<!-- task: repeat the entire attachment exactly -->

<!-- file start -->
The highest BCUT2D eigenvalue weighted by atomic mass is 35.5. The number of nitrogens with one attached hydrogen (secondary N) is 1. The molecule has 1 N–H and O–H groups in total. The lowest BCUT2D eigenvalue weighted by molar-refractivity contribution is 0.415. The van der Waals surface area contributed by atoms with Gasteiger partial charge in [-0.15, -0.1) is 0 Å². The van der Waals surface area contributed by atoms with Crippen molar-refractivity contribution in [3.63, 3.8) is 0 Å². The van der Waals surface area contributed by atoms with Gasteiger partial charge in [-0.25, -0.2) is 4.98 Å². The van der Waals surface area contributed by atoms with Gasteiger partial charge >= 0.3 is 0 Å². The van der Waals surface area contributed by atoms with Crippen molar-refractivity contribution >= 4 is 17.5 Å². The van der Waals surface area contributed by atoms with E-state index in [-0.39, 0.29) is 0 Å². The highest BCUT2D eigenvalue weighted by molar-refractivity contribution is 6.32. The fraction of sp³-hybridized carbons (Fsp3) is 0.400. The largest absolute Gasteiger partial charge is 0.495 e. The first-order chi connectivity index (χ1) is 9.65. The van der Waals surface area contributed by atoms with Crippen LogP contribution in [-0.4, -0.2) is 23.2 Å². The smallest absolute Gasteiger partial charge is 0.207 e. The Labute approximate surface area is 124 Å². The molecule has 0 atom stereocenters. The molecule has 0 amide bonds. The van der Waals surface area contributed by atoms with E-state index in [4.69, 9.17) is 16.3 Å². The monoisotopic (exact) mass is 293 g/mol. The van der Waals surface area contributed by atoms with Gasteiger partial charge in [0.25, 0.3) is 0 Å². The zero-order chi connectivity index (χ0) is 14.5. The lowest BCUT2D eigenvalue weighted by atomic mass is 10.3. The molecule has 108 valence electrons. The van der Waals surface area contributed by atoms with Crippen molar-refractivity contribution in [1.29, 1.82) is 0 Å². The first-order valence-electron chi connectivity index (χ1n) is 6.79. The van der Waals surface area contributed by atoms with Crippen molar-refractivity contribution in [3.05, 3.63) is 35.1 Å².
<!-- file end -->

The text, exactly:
The highest BCUT2D eigenvalue weighted by atomic mass is 35.5. The number of nitrogens with one attached hydrogen (secondary N) is 1. The molecule has 1 N–H and O–H groups in total. The lowest BCUT2D eigenvalue weighted by molar-refractivity contribution is 0.415. The van der Waals surface area contributed by atoms with Gasteiger partial charge in [-0.15, -0.1) is 0 Å². The van der Waals surface area contributed by atoms with Crippen molar-refractivity contribution in [3.63, 3.8) is 0 Å². The van der Waals surface area contributed by atoms with Gasteiger partial charge in [-0.25, -0.2) is 4.98 Å². The van der Waals surface area contributed by atoms with Gasteiger partial charge >= 0.3 is 0 Å². The van der Waals surface area contributed by atoms with Crippen molar-refractivity contribution >= 4 is 17.5 Å². The van der Waals surface area contributed by atoms with E-state index in [-0.39, 0.29) is 0 Å². The highest BCUT2D eigenvalue weighted by molar-refractivity contribution is 6.32. The fraction of sp³-hybridized carbons (Fsp3) is 0.400. The largest absolute Gasteiger partial charge is 0.495 e. The first-order chi connectivity index (χ1) is 9.65. The van der Waals surface area contributed by atoms with Crippen LogP contribution in [-0.4, -0.2) is 23.2 Å². The smallest absolute Gasteiger partial charge is 0.207 e. The Labute approximate surface area is 124 Å². The molecule has 0 atom stereocenters. The molecule has 0 amide bonds. The van der Waals surface area contributed by atoms with E-state index in [4.69, 9.17) is 16.3 Å². The monoisotopic (exact) mass is 293 g/mol. The van der Waals surface area contributed by atoms with Gasteiger partial charge in [0.25, 0.3) is 0 Å². The zero-order chi connectivity index (χ0) is 14.5. The lowest BCUT2D eigenvalue weighted by atomic mass is 10.3. The molecule has 108 valence electrons. The van der Waals surface area contributed by atoms with Crippen molar-refractivity contribution in [1.29, 1.82) is 0 Å². The first-order valence-electron chi connectivity index (χ1n) is 6.79. The van der Waals surface area contributed by atoms with Crippen molar-refractivity contribution in [3.05, 3.63) is 35.1 Å².